Early Orthodontic Treatment for Children
What is the difference between early orthodontic treatment and regular orthodontic treatment, and why might my child need early treatment? How will early treatment benefit my child in the long run?
These are just a few of the questions surrounding the topic of early orthodontic treatment for children. The American Association of Orthodontists recommends that children see an orthodontist as early as age seven. At this point the orthodontist will evaluate whether your child will need orthodontic treatment.
Early treatment (also known as Phase One) typically begins around age eight or nine (Phase Two will begin around age 11 or older). The goal of early treatment is to improve the growth of the jaws and correct certain bite problems, such as an underbite or crossbites. Early treatment also helps to break thumb habits, or make room for permanent teeth to come in properly, lessening the chance of extractions in the future.
How to tell if your child may need early orthodontic treatment:
- Early or late loss of baby teeth (your child should typically start losing teeth around age five, and will have all permanent teeth around age 13). Losing baby teeth early can cause loss of space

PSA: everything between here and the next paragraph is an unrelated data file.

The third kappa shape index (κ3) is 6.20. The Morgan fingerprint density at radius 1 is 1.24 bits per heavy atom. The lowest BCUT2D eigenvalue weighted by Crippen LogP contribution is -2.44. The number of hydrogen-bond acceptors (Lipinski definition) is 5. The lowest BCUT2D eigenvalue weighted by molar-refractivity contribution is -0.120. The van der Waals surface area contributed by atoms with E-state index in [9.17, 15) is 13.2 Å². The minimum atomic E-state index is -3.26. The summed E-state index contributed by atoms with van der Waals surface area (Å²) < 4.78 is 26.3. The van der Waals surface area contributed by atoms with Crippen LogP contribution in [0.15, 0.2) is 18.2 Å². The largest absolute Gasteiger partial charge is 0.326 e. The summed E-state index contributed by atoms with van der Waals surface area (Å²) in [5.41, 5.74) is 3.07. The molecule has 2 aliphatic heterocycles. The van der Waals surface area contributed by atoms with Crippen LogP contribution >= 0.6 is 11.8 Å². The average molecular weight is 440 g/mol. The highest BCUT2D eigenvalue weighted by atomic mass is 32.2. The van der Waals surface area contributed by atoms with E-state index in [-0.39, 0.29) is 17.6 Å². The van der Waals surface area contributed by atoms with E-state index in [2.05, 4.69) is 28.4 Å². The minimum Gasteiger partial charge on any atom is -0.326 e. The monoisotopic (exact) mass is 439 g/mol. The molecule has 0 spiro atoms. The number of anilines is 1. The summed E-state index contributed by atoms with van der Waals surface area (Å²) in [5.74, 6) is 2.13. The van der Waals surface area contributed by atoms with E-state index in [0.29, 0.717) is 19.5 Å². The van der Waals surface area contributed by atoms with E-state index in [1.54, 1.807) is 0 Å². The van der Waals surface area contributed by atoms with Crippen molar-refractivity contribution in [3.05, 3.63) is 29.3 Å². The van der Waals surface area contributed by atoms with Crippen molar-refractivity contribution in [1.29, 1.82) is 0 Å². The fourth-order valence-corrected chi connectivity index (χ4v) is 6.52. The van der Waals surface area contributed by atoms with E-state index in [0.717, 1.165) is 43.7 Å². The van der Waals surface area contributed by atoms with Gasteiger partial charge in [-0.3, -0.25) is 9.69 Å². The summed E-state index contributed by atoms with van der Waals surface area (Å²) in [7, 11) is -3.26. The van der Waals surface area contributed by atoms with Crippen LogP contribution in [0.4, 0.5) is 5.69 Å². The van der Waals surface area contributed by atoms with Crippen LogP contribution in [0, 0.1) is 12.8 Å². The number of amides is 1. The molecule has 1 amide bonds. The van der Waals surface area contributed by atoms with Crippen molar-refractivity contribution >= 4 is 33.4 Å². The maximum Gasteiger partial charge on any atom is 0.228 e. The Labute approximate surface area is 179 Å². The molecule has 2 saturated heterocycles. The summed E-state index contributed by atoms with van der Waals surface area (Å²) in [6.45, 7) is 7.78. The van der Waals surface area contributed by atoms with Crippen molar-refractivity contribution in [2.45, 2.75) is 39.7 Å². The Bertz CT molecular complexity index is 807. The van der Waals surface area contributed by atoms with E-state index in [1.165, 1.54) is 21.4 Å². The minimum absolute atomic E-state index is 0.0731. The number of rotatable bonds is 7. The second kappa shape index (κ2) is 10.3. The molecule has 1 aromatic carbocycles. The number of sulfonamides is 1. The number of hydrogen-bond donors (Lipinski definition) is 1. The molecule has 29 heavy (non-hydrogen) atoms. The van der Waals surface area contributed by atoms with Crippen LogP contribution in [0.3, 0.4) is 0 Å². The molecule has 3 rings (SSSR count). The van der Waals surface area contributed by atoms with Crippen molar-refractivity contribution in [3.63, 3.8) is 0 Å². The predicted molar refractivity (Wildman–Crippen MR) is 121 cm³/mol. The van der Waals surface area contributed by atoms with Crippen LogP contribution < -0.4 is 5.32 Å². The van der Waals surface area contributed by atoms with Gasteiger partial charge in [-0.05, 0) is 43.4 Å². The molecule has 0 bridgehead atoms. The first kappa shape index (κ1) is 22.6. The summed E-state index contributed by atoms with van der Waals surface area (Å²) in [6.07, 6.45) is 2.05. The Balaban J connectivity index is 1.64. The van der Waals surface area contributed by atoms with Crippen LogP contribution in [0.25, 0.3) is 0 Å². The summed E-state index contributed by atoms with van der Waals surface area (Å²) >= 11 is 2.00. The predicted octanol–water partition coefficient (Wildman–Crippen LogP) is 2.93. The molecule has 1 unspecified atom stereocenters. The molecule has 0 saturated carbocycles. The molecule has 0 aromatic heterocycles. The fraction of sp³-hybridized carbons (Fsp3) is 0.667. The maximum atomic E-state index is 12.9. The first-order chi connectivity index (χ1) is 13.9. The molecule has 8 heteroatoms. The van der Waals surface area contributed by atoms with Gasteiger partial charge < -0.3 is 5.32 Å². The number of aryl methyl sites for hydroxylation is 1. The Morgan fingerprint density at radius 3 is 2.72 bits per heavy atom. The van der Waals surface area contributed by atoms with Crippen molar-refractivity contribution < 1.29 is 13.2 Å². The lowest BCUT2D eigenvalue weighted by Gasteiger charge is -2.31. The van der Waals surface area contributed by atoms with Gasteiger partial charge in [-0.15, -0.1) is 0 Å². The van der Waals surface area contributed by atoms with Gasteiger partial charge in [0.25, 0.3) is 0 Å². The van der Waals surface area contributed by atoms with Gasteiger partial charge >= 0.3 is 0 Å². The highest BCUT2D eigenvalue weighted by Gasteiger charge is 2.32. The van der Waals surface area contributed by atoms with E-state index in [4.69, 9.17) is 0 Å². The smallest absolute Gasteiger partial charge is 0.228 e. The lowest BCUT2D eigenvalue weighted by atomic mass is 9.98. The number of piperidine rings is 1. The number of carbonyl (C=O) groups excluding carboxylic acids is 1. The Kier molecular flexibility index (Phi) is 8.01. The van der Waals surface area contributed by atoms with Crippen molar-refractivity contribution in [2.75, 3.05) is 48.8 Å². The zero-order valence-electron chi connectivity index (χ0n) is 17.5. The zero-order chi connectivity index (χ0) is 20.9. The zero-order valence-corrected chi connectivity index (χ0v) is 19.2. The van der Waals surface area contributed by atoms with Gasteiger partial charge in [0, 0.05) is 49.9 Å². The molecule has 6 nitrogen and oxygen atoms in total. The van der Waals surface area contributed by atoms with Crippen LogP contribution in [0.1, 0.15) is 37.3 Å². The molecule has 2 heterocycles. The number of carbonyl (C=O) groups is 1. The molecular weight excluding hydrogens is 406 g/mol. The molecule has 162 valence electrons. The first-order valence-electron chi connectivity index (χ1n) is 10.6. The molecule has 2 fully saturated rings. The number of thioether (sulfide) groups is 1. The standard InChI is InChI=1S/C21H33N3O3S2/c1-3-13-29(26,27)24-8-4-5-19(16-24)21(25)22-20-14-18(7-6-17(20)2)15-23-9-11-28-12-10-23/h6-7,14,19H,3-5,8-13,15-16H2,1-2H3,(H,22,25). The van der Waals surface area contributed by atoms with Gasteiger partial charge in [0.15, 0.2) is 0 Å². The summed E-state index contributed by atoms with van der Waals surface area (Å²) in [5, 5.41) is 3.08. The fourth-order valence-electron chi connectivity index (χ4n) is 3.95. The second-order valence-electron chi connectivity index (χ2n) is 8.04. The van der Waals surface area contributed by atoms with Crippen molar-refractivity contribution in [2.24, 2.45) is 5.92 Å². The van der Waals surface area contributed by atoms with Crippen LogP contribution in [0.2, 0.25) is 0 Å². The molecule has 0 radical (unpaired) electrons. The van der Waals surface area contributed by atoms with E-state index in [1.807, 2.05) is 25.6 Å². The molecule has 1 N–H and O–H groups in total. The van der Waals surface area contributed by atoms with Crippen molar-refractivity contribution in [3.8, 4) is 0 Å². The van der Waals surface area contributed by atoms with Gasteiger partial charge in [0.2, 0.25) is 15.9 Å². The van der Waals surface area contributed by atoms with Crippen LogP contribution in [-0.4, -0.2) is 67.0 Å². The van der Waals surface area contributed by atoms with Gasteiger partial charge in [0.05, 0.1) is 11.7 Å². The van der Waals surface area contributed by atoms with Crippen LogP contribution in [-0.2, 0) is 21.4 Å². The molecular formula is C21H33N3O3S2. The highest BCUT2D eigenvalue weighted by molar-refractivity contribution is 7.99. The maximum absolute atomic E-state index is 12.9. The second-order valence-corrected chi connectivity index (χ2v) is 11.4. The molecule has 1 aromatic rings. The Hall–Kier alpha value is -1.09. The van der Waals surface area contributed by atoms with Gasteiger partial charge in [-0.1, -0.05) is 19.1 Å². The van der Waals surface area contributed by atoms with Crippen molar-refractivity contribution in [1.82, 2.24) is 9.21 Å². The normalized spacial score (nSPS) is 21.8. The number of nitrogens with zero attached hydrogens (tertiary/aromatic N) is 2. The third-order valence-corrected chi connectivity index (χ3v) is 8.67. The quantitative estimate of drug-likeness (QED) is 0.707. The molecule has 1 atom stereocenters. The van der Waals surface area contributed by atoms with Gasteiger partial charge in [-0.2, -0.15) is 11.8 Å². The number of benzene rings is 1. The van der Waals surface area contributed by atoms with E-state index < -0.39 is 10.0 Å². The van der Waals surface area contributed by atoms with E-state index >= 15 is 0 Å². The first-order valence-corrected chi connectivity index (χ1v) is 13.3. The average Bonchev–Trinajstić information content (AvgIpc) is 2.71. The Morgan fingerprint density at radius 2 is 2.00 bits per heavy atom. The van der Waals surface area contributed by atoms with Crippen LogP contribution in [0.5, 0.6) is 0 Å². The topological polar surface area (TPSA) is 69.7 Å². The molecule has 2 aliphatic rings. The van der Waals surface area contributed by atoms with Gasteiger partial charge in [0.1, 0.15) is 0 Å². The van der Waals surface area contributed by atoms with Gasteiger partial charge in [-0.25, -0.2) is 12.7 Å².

- Underbites or crossbites, the lower teeth should never overlap the upper teeth
- Your child continues sucking his or her thumb or fingers after age five. finger habits can cause the upper jaw to become narrow and flare the front teeth.
- Mouth breathing, can cause narrowing of the palate and sleep problems
- Teeth that don't come together in a normal manner or fail to erupt
- Crowded front teeth around age seven or eight. lack of room for eruption of adjacent teeth
What causes orthodontic problems, and how will early treatment benefit my child?
Orthodontic problems such as crowding of the teeth, or too much space between the teeth, jaw growth problems, protruding teeth, and bad bites can be inherited from your parents or caused by early or late loss of baby teeth, thumb-sucking habits, or injury.
Most children lose all their baby teeth by age 12 or 13, and by the end of their teen years, the growth plates in the jaws will fuse and stop growing. Orthodontic procedures for adults often take more time and can involve tooth extraction or corrective jaw surgery. Receiving early orthodontic treatment as a child can reduce the need for extractions or jaw surgery in the future.
If your child is between the ages of seven and eight and you feel something isn't right with your childs teeth, or you have been directed by your family dentist to visit an orthodontist, please contact our practice and schedule a complimentary screening appointment. Dr. Ward will personally examine your childs bite and discuss any concerns with you as well as the best steps to take toward caring for your child's smile.